This week’s I.T. and technology roundup takes a look at some acquisition news from one of our partners; the overwhelming cost of the average cyberattack, and why banks may just have been shocked into taking their I.T. more seriously.
Check Point acquires ForceNock Security
Claritas partner, Check Point, has acquired the Israel-based ForceNock Security in order to strengthen its architecture with advanced machine learning protection capabilities.
ForceNock was only founded in 2017 but has gone on to do great things since, leading to its acquisition. One of these such things was the development of a web application and API technology which uses machine learning, behavioural and reputation-based security engines.
Dorit Dor, Check Point’s vice president of products commented: “The growing usage of platforms – cloud, network, mobile, endpoint and IoT – requires complete, simple-to-deploy and easy-to-use security technologies. Incorporating ForceNock’s technology into our Infinity architecture will enable us to continue to provide the highest level of security for our customers worldwide and strengthens our machine-learning protection capabilities.”
Read more about the acquisition here.
Cost of average cyberattack tops $1.6m (£1.3m)
Recent research has revealed that the average cost of a cyberattack last year was $1.6m (£1.3m), and despite the increase of awareness and investment, these attacks are rising.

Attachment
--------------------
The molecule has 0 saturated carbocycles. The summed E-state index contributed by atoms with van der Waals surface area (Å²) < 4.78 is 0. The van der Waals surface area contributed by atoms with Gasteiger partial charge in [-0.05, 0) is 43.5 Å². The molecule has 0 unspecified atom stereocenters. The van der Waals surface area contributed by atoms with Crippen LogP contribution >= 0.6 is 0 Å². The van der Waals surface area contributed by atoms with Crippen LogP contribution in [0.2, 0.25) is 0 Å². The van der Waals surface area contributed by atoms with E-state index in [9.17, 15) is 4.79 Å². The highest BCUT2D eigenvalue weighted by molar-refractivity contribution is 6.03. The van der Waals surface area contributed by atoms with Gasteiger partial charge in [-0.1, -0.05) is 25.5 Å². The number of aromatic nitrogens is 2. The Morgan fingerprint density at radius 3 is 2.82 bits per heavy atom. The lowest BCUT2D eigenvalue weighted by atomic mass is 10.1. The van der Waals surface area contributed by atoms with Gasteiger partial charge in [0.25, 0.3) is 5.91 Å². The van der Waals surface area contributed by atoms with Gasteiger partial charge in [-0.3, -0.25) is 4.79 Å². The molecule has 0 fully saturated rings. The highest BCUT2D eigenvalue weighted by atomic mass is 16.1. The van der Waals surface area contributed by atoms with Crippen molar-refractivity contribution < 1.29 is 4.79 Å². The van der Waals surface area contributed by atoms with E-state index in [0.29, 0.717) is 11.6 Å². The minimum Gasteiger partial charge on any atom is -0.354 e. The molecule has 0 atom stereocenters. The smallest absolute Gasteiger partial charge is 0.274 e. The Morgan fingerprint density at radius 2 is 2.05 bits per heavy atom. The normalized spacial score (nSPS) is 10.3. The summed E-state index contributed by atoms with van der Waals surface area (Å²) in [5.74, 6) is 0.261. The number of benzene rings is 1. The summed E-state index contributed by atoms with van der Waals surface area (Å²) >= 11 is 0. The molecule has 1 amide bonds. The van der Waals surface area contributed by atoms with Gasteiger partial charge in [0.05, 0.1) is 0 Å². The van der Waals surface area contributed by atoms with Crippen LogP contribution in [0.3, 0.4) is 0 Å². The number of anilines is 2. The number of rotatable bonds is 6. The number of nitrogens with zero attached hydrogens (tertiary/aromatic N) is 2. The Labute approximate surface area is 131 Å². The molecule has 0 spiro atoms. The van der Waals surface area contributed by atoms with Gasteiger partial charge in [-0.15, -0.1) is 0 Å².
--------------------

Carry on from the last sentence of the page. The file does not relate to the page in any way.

The research, undertaken by a cybersecurity company, was based on calculations from companies which have suffered disruption through cyberattacks and found that data theft and service disruption were the primary aims of cyberattacks.
Needless to say, many businesses are still underprepared when it comes to cybersecurity and are without an emergency plan.
Learn more via ITProPortal.
I.T. failures at banks will now mean reductions to the bonuses of leaders
The Financial Conduct Authority (FCA) has announced that it will reduce the bonuses of bank leaders if I.T. failures at their banks affect customers. The bold announcement comes as there has been a stark rise in banking technology failures which have left customers frustrated.
Banks are currently in the process of replacing older systems and a report from the regulator found that between October 2017 and September 2018, some 600 technology outages were reported – a 138% increase on the previous year.
TSB was one name which made headline news last year as customers were locked out of their accounts with some able to see other customers’ accounts.
“If the entire bank, and not just I.T., is affected by problems by losing money, they will think differently in the future” commented one anonymous senior I.T. professional in the UK banking sector.
Do you think this is the right move in order to get banks to up their game when it comes to I.T.? Read more via ComputerWeekly.
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